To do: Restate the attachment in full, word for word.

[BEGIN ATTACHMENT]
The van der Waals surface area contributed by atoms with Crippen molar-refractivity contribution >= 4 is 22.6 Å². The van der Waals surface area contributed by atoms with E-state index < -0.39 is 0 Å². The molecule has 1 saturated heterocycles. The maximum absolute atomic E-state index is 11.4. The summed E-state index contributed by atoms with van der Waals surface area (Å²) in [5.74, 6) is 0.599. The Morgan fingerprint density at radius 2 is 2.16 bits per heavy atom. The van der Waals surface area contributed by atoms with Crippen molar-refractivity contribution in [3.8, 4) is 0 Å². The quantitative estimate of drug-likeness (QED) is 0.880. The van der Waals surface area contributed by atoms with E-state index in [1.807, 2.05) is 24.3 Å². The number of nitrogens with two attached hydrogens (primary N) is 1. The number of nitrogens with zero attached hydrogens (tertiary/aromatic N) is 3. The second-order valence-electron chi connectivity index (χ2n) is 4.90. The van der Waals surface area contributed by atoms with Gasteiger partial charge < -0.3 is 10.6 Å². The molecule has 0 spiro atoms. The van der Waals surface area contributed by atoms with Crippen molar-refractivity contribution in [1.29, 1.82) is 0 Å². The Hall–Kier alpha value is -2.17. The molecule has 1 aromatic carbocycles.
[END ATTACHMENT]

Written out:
The van der Waals surface area contributed by atoms with Crippen molar-refractivity contribution >= 4 is 22.6 Å². The van der Waals surface area contributed by atoms with E-state index < -0.39 is 0 Å². The molecule has 1 saturated heterocycles. The maximum absolute atomic E-state index is 11.4. The summed E-state index contributed by atoms with van der Waals surface area (Å²) in [5.74, 6) is 0.599. The Morgan fingerprint density at radius 2 is 2.16 bits per heavy atom. The van der Waals surface area contributed by atoms with Crippen molar-refractivity contribution in [3.8, 4) is 0 Å². The quantitative estimate of drug-likeness (QED) is 0.880. The van der Waals surface area contributed by atoms with E-state index in [1.807, 2.05) is 24.3 Å². The number of nitrogens with two attached hydrogens (primary N) is 1. The number of nitrogens with zero attached hydrogens (tertiary/aromatic N) is 3. The second-order valence-electron chi connectivity index (χ2n) is 4.90. The van der Waals surface area contributed by atoms with Gasteiger partial charge < -0.3 is 10.6 Å². The molecule has 0 spiro atoms. The van der Waals surface area contributed by atoms with Crippen molar-refractivity contribution in [1.29, 1.82) is 0 Å². The Hall–Kier alpha value is -2.17. The molecule has 1 aromatic carbocycles.